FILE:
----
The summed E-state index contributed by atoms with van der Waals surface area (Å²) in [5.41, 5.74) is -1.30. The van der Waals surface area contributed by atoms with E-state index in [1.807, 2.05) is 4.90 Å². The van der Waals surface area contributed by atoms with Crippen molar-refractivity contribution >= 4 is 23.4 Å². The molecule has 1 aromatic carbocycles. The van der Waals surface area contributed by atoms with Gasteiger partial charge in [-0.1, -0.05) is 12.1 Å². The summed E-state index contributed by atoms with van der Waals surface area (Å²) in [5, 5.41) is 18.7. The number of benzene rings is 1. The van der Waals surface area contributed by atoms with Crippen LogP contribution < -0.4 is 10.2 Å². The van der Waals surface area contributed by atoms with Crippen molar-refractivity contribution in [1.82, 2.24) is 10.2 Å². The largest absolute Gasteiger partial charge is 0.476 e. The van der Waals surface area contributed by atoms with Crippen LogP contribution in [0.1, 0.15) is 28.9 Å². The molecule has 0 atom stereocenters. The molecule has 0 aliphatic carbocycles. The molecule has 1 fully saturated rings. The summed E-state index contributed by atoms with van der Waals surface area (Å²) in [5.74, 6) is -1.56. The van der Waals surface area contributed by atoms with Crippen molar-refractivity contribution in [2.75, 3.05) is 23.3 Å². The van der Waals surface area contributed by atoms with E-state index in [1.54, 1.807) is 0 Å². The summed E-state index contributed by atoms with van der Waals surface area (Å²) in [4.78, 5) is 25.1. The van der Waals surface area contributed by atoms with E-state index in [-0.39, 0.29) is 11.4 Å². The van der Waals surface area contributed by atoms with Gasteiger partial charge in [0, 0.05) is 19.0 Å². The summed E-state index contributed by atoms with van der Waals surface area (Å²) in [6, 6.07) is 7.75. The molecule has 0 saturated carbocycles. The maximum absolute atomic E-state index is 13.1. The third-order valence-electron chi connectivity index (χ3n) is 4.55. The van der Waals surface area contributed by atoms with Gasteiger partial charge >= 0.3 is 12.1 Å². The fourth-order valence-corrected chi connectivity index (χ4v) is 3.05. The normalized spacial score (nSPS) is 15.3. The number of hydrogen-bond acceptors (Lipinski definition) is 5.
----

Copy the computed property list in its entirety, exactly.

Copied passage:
The summed E-state index contributed by atoms with van der Waals surface area (Å²) in [5.41, 5.74) is -1.30. The van der Waals surface area contributed by atoms with E-state index in [1.807, 2.05) is 4.90 Å². The van der Waals surface area contributed by atoms with Crippen molar-refractivity contribution >= 4 is 23.4 Å². The molecule has 1 aromatic carbocycles. The van der Waals surface area contributed by atoms with Gasteiger partial charge in [-0.1, -0.05) is 12.1 Å². The summed E-state index contributed by atoms with van der Waals surface area (Å²) in [5, 5.41) is 18.7. The number of benzene rings is 1. The van der Waals surface area contributed by atoms with Crippen LogP contribution < -0.4 is 10.2 Å². The van der Waals surface area contributed by atoms with Crippen molar-refractivity contribution in [1.82, 2.24) is 10.2 Å². The largest absolute Gasteiger partial charge is 0.476 e. The van der Waals surface area contributed by atoms with Crippen LogP contribution in [0.1, 0.15) is 28.9 Å². The molecule has 0 atom stereocenters. The molecule has 0 aliphatic carbocycles. The molecule has 1 fully saturated rings. The summed E-state index contributed by atoms with van der Waals surface area (Å²) in [5.74, 6) is -1.56. The van der Waals surface area contributed by atoms with Crippen molar-refractivity contribution in [2.75, 3.05) is 23.3 Å². The van der Waals surface area contributed by atoms with E-state index in [1.54, 1.807) is 0 Å². The summed E-state index contributed by atoms with van der Waals surface area (Å²) in [4.78, 5) is 25.1. The van der Waals surface area contributed by atoms with E-state index in [-0.39, 0.29) is 11.4 Å². The van der Waals surface area contributed by atoms with Gasteiger partial charge in [0, 0.05) is 19.0 Å². The summed E-state index contributed by atoms with van der Waals surface area (Å²) in [6, 6.07) is 7.75. The molecule has 0 saturated carbocycles. The maximum absolute atomic E-state index is 13.1. The third-order valence-electron chi connectivity index (χ3n) is 4.55. The van der Waals surface area contributed by atoms with Gasteiger partial charge >= 0.3 is 12.1 Å². The fourth-order valence-corrected chi connectivity index (χ4v) is 3.05. The normalized spacial score (nSPS) is 15.3. The number of hydrogen-bond acceptors (Lipinski definition) is 5.